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EU funds spending plans in Estonia: The long and rocky path away from shale oil

A new Bankwatch study, launched last week, looks at how nine central and eastern European countries are set to spend billions of EU funds until 2020 that are meant to transform the carbon-intensive, inefficient energy systems of their countries.

On our blog today, Estonian campaigner Kadri Green comments on her findings from Latvia. Stay tuned for other countries following this week.

Find out more at bankwatch.org/enfants-terribles >>


Estonia continues to be one of the biggest emitters of greenhouse gases per capita, mainly due to the carbon and energyintensive oil-shale-based energy sector. Even though the sector provides only 4% of Estonia’s GDP, it is responsible for 78% of Estonia's CO2 emissions and up to 98% of other emissions to ambient air.

Estonia’s National Energy Strategy 2015-2030 aims to reduce the use of oil shale in electricity production from currently (2012) 81% to below 50% by 2020. The fact that Estonia has succeeded in raising the share of renewable energy in final energy consumption to 26.5% shows the potential. Yet as a Bankwatch analysis launched last week shows, Estonia’s investment plans for EU funding 2014-2020 exhibit little ambition to transform the country’s energy sector to a greener and cleaner one.

Estonia receives EUR 3.59 billion in all the European Structural and Investment Funds (ESIF). However, only 4.78% of this money (EUR 164 million) are planned for investments in clean energy infrastructure (energy efficiency, renewables and electricity distribution), a modest share even compared to other countries in the region.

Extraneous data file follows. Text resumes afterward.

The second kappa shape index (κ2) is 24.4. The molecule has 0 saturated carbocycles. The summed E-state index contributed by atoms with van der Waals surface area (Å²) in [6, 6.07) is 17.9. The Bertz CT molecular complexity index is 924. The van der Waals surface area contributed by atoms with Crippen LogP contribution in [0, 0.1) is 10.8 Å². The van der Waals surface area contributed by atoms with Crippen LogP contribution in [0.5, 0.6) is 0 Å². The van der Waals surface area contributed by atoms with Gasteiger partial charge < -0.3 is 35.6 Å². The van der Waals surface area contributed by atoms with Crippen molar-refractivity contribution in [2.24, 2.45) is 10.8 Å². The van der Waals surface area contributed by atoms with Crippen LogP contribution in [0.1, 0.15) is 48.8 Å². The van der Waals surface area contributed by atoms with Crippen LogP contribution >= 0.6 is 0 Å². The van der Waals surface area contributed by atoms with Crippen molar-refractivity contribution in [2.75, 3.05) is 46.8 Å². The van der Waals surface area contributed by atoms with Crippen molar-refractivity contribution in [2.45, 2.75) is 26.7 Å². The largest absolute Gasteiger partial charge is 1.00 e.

Graph: Different types of energy infrastructure investments

Source: Climate’s enfants terribles

The situation looks only little better in the transport sector, where 49% of the Cohesion Fund investments will go to road construction. 17% and 14% respectively will be invested in rail and cleaner urban development. This priority setting raises the question as to how it is possible to reduce greenhouse gases by increasing the dependency on fossil-fuel-based transport modes.

Graph: Share of transport modes in total transport funding in Estonia.

Source: Climate’s enfants terribles

Being responsible for more than 60% of public investments in the country (average 2011-2013), Cohesion Policy funding could be considered a gift for policy-makers, offering them the possibility to steer large sums of investments. Yet it seems that Estonia does not have the political will to let go of fossil fuel-based solutions.

Find out more

Find graphs, other chapters and more at bankwatch.org/enfants-terribles >>

 

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